The publication of William Gibson’s latest novel, Agency, was delayed repeatedly, and has been accepted as a prequel to Gibson’s previous novel, The Peripheral, though readers unfamiliar with that earlier work will not find themselves inhibited. Both involve people in a future timeline creating new scenarios in the past, wreaking havoc, and the mission of law enforcement to stop the damage created.
Gibson’s novel is a sci-fi thriller split across an imagined, alternative present (2017), and a speculative, post-apocalyptic far-future (2136). The author is known for his prescience, and has been lauded as a sage. This novel’s attempt to depict the present times through the dark mirror of an imagined 2136 is a tough task, when the political situation we find ourselves in is evolving at such a rapid, irrational pace. Perhaps Gibson’s delaying of the novel is a reflection of this climate, and his difficulty in ascertaining enough clarity on it to fix it into a satisfying plot. Whatever the case may be, it is quite difficult to tell what we are supposed to think of his alternative 2017. Would the world have been better with Clinton as president? Was Brexit a mistake? We’re never fully sure, but the fact that the characters in 2017 find themselves on the brink of nuclear war stemming from a volatile political climate in Turkey suggests that, whatever happened, things were never to be easy.
In the first timeline of the novel, someone who closely resembles Hillary Clinton has won the US presidential election, Brexit hasn’t happened, and a young woman named Verity has just been hired into a new role (the remit of which is never quite explained). When she tries on the glasses and headset issued to her by her new employer, she encounters an AI, Eunice, who becomes her counterpart throughout the novel. Eunice, who is African-American, and sometimes exhibits the stereotype of the sassy sidekick, is in fact the book’s most interesting character, and the one who exhibits the most complex relationship with her own agency. Verity, on the other hand, is most often seen being sent from one place to another, and has little driving character of her own. Most of the time, she is perplexed, and spends the novel asking questions and being generally confused.
In the future timeline, in 2136, someone is manipulating 2017, creating darker scenarios among possible past timelines, and it’s the job of special services to mitigate the damage. Eventually, they make contact with Eunice and Verity, recruiting them into a mission to prevent catastrophe. Set in an eminently believable future London, this world is populated by Russian hackers and secret service personnel. The only reason humanity has survived, we discover, is that the necessary technological advances came just in time to avert the imminent climate collapse.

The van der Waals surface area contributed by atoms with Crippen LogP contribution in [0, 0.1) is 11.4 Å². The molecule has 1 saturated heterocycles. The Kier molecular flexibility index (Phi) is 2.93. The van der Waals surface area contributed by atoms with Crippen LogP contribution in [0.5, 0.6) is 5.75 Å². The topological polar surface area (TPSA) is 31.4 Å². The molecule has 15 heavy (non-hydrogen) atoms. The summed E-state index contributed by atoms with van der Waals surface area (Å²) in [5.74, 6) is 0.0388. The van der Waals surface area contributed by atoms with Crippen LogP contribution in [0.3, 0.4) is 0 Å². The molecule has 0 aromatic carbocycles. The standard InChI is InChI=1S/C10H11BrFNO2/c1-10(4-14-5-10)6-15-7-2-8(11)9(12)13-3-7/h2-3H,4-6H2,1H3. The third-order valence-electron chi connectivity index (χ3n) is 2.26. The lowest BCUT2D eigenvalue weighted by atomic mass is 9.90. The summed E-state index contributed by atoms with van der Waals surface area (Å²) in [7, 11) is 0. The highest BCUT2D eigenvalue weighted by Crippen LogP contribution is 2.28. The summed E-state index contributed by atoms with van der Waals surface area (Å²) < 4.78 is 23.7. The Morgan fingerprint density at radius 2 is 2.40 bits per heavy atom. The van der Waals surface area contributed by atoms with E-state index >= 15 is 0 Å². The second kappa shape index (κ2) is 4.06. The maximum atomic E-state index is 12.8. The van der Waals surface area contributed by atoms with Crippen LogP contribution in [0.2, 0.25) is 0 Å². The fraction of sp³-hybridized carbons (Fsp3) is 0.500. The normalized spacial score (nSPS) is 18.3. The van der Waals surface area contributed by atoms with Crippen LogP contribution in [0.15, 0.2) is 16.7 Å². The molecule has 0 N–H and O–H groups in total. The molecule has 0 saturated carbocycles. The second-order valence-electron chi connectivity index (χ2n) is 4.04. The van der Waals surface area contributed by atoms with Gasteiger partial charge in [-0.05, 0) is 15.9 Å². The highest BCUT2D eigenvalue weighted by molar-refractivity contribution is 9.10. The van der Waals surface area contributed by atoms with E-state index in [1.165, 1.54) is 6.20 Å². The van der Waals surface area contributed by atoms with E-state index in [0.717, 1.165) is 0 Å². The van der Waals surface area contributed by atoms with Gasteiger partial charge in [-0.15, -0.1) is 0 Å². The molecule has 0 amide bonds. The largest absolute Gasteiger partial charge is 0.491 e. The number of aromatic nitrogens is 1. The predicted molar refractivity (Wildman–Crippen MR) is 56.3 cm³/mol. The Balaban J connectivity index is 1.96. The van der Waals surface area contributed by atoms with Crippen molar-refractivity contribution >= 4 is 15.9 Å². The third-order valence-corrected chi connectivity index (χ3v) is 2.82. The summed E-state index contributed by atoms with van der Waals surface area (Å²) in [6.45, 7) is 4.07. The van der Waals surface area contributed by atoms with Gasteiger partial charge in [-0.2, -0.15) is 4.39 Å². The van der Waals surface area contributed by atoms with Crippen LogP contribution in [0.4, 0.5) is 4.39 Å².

The book is structured in short (three- or four-page) chapters, and this creates the illusion of a rapid pace. However, in reality, the first half of the novel is slow-going, concerned with exposition, and often confusing. Characters are introduced without introduction; settings, and new technologies, suffer the same fate. We shift quickly between both timelines, without either being fully explained except through hints and asides. In fact, it is not until the second half of the book, when the two timelines begin to intertwine more closely, that the plot of the novel becomes clearer. From here on in, Agency is an enjoyable, even feverish, read, but the opening section is difficult to get through.
Gibson’s prose, here as in his other novels, is stylish and to-the-point. His dialogue is sharp, full of contemporary life, which he carries easily, without the readerly wince that often follows pop cultural references in the writing of others. Janelle Monáe makes an appearance, for example, and seems completely at home. The deluge of technological language, rather than weighing the novel down, actually gives it a pace and a mad excitement that is intoxicating.
Although the development of the characters is lacking (and there are a few too many to keep track of), Gibson’s world is detailed and convincing. The book’s ending, which is surprisingly optimistic and empathetic, feels a little difficult to combine with the darker vision of the rest of the novel, and may come across as forced. Regardless, this is an exciting read, and won’t disappoint Gibson’s many fans.